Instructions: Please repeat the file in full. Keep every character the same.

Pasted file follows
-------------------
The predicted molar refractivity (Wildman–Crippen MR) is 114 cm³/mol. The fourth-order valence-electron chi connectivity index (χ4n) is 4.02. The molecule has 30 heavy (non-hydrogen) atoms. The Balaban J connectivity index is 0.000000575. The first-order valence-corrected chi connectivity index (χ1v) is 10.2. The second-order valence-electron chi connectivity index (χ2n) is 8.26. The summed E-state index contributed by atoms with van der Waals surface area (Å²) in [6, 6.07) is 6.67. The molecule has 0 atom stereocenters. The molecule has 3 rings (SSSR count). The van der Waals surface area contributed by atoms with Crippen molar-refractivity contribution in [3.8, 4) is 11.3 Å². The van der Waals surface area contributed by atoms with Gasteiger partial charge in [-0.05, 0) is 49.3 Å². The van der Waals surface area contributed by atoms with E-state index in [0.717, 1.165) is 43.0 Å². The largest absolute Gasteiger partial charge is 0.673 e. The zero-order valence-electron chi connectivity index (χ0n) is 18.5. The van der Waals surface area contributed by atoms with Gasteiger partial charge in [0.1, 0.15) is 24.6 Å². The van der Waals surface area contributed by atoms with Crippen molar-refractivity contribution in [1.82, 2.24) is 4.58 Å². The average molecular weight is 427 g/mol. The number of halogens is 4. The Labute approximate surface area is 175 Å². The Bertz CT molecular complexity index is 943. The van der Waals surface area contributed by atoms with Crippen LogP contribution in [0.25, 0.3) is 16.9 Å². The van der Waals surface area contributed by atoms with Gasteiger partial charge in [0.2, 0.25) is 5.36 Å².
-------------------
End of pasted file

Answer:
The predicted molar refractivity (Wildman–Crippen MR) is 114 cm³/mol. The fourth-order valence-electron chi connectivity index (χ4n) is 4.02. The molecule has 30 heavy (non-hydrogen) atoms. The Balaban J connectivity index is 0.000000575. The first-order valence-corrected chi connectivity index (χ1v) is 10.2. The second-order valence-electron chi connectivity index (χ2n) is 8.26. The summed E-state index contributed by atoms with van der Waals surface area (Å²) in [6, 6.07) is 6.67. The molecule has 0 atom stereocenters. The molecule has 3 rings (SSSR count). The van der Waals surface area contributed by atoms with Crippen molar-refractivity contribution in [3.8, 4) is 11.3 Å². The van der Waals surface area contributed by atoms with Gasteiger partial charge in [-0.05, 0) is 49.3 Å². The van der Waals surface area contributed by atoms with E-state index in [0.717, 1.165) is 43.0 Å². The largest absolute Gasteiger partial charge is 0.673 e. The zero-order valence-electron chi connectivity index (χ0n) is 18.5. The van der Waals surface area contributed by atoms with Gasteiger partial charge in [0.1, 0.15) is 24.6 Å². The van der Waals surface area contributed by atoms with Crippen molar-refractivity contribution in [1.82, 2.24) is 4.58 Å². The average molecular weight is 427 g/mol. The number of halogens is 4. The Labute approximate surface area is 175 Å². The Bertz CT molecular complexity index is 943. The van der Waals surface area contributed by atoms with Crippen LogP contribution in [0.25, 0.3) is 16.9 Å². The van der Waals surface area contributed by atoms with Gasteiger partial charge in [0.2, 0.25) is 5.36 Å².